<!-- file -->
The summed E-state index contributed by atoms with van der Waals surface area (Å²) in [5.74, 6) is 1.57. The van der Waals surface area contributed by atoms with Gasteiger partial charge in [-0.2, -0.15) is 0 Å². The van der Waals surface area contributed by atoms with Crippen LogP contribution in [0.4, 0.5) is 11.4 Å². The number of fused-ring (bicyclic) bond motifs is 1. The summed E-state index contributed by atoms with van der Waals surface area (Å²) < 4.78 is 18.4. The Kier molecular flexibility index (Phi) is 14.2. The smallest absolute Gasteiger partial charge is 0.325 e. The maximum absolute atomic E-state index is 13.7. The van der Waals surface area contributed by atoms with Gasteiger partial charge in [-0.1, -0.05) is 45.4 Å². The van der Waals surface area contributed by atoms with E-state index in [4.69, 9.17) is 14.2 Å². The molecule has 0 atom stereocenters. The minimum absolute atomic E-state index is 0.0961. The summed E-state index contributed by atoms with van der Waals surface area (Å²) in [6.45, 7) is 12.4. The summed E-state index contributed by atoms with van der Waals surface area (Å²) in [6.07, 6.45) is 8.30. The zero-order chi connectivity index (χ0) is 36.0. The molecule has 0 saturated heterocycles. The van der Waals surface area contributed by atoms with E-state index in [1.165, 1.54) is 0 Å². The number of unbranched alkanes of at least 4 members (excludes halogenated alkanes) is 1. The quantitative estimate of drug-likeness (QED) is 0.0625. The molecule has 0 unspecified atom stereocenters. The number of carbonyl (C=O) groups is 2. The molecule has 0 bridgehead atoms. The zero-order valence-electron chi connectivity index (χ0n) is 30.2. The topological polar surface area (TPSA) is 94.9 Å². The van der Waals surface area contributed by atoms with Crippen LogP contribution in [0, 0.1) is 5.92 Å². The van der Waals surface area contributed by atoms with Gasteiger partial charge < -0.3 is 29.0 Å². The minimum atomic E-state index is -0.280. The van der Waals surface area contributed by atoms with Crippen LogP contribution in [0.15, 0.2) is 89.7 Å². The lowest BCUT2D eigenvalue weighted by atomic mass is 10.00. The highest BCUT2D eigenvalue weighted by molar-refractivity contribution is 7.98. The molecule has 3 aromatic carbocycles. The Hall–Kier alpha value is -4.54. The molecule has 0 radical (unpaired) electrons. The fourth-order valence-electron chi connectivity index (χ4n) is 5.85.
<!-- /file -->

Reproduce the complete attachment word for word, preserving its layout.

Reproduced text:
The summed E-state index contributed by atoms with van der Waals surface area (Å²) in [5.74, 6) is 1.57. The van der Waals surface area contributed by atoms with Gasteiger partial charge in [-0.2, -0.15) is 0 Å². The van der Waals surface area contributed by atoms with Crippen LogP contribution in [0.4, 0.5) is 11.4 Å². The number of fused-ring (bicyclic) bond motifs is 1. The summed E-state index contributed by atoms with van der Waals surface area (Å²) < 4.78 is 18.4. The Kier molecular flexibility index (Phi) is 14.2. The smallest absolute Gasteiger partial charge is 0.325 e. The maximum absolute atomic E-state index is 13.7. The van der Waals surface area contributed by atoms with Gasteiger partial charge in [-0.1, -0.05) is 45.4 Å². The van der Waals surface area contributed by atoms with E-state index in [4.69, 9.17) is 14.2 Å². The molecule has 0 atom stereocenters. The minimum absolute atomic E-state index is 0.0961. The summed E-state index contributed by atoms with van der Waals surface area (Å²) in [6.45, 7) is 12.4. The summed E-state index contributed by atoms with van der Waals surface area (Å²) in [6.07, 6.45) is 8.30. The zero-order chi connectivity index (χ0) is 36.0. The molecule has 0 saturated heterocycles. The van der Waals surface area contributed by atoms with E-state index in [1.165, 1.54) is 0 Å². The number of unbranched alkanes of at least 4 members (excludes halogenated alkanes) is 1. The quantitative estimate of drug-likeness (QED) is 0.0625. The molecule has 0 unspecified atom stereocenters. The number of carbonyl (C=O) groups is 2. The molecule has 0 bridgehead atoms. The zero-order valence-electron chi connectivity index (χ0n) is 30.2. The topological polar surface area (TPSA) is 94.9 Å². The van der Waals surface area contributed by atoms with Crippen LogP contribution in [0, 0.1) is 5.92 Å². The van der Waals surface area contributed by atoms with Gasteiger partial charge < -0.3 is 29.0 Å². The minimum atomic E-state index is -0.280. The van der Waals surface area contributed by atoms with Crippen LogP contribution in [0.15, 0.2) is 89.7 Å². The lowest BCUT2D eigenvalue weighted by atomic mass is 10.00. The highest BCUT2D eigenvalue weighted by molar-refractivity contribution is 7.98. The molecule has 3 aromatic carbocycles. The Hall–Kier alpha value is -4.54. The molecule has 0 radical (unpaired) electrons. The fourth-order valence-electron chi connectivity index (χ4n) is 5.85.